Report: Solidarity assembly and action with Standing Rock



Received and posted:

On Sunday, 30 October 2016, nearly 40 Bloomington community members gathered publicly to build solidarity in resistance to the Dakota Access Pipeline (DAPL).

DAPL is being built to carry crude oil from North Dakota to Illinois, crossing under the Missouri River and through land that was guaranteed to the Sioux Native American community in the 1851 Fort Laramie Treaty. Pipelines often burst and leak oil into natural water sources; DAPL endangers clean water for nearly 10,000 individuals.

Participants expressed their support of ongoing resistance to DAPL. We shared updates on materials collection and fundraising to support the struggle through the harsh North Dakota winter, while also laying plans for spreading solidarity in the event of further state raids.

The assembly concluded with an action at the Sunoco on south Walnut in response to Sunoco’s hefty investment in the DAPL project, through its parent company Energy Transfer Partners. We picketed the station and blocked one entrance briefly. By demonstrating, we hope to spread awareness of the struggle and the repression at Standing Rock, and make sure that those profiting from the pipeline know that they will face consequences for jailing and injuring water defenders. Resistance will take many forms and spread in the coming weeks, as the construction contractors approach the river and the police ramp up their attacks.

Emergency Solidarity Gathering for Standing Rock, tomorrow

Received and posted:
As you all have probably heard, the police launched a sustained and violent attack on the Oceti Sakowin camp at Standing Rock last night. Here is some coverage: An emergency solidarity gathering has been called for this Sunday at 3 pm at the intersection of Grimes and the B-Line (next to the Center for Sustainable Living offices/toolshare).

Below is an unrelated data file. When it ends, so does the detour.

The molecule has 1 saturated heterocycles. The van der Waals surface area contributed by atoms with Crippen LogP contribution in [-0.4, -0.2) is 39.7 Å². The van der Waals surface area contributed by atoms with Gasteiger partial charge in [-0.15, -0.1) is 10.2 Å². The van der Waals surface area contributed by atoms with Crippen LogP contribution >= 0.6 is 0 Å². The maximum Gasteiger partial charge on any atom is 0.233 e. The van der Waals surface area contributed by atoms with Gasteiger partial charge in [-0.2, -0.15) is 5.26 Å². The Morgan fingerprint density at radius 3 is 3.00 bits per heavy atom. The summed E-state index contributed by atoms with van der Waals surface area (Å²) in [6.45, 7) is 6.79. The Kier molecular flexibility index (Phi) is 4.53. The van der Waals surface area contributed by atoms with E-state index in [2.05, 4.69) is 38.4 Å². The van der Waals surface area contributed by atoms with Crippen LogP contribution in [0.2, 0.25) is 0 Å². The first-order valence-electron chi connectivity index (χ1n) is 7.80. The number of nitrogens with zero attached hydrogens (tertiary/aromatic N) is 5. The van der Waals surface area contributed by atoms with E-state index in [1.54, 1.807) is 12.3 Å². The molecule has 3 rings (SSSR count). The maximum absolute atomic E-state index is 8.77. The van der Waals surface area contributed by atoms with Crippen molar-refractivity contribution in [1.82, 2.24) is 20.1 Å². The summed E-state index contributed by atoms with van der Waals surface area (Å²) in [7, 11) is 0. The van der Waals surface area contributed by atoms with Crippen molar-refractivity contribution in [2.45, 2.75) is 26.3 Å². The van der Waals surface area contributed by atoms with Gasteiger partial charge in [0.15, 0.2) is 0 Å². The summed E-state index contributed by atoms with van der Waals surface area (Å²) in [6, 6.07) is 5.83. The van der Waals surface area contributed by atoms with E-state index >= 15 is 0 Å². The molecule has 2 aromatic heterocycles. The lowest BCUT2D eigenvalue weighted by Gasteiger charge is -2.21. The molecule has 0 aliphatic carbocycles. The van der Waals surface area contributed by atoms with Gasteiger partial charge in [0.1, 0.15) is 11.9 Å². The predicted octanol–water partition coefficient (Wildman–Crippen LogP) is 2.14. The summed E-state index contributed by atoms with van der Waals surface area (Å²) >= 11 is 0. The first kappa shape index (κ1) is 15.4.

Rubber bullets, military vehicles, exploding beanbags, and LRADS were all deployed against the water protectors, and this level of provocation cannot go unanswered. The 141 protesters who were arrested are also not being offered bail. So we want to convene a discussion and settle on a plan of action to make sure we don’t leave Standing Rock isolated at this crucial moment.

Call-In to Stop Torture at Wabash Valley Correctional Facility


Received and transmitted:

*Please call Wabash Valley Correctional Facility Superintendent Richard Brown and Indiana Department of Corrections Commissioner Bruce Lemmon to protest the ongoing torture of inmates in disciplinary segregation at WVCF!
More information below.*

Richard Brown: (812) 398-5050
Bruce Lemmon: (317) 232-5711

“I am calling to protest the ongoing torture of prisoners in disciplinary segregation at Wabash Valley Correctional Facility. The prisoners are being tortured by slow starvation and exceedingly cold temperatures in the cells.  The food rations these prisoners are receiving are dangerously insufficient, and the staff keeps the AC on so high that prisoners are constantly cold. Please examine the practices of the staff at WVCF in regard to the provision of food to inmates in and their operation of the heating and cooling system in disciplinary segregation. Also, please repair the sink in the cell of James Phillips (DOC #106333), because it is currently broken to the point that he can’t get water to drink unless he puts his mouth on the faucet. Thank you.”

FB event here <>


From James Phillips #106333, Wabash Valley Correctional Facility

To Whom it May Concern,

My name is James Phillips (DOC #106333) and I’m a mentally-ill offender at Wabash Valley Correctional Facility. Since I’ve been at this facility I’ve endured and been subjected to abuse and harsh conditions on all levels.

Last Fall and Winter I was housed in K-Housing Unit, which is the Special Needs Program for inmates with mental illness and after a month into attending the program my mental illness symptoms increased dramatically due to abuse, stress, and ineffective treatment. The cells have no heat in the wintertime, and we receive lukewarm air at best, and most of the time we have to sleep in all of our clothes (even our coats) just to stay warm. The areas where the officers are and patrol have fairly good heating and the temperature difference outside of the cell is considerably warmer than inside the cells. I’ve filed numerous complaints and nothing has been changed or done about this matter.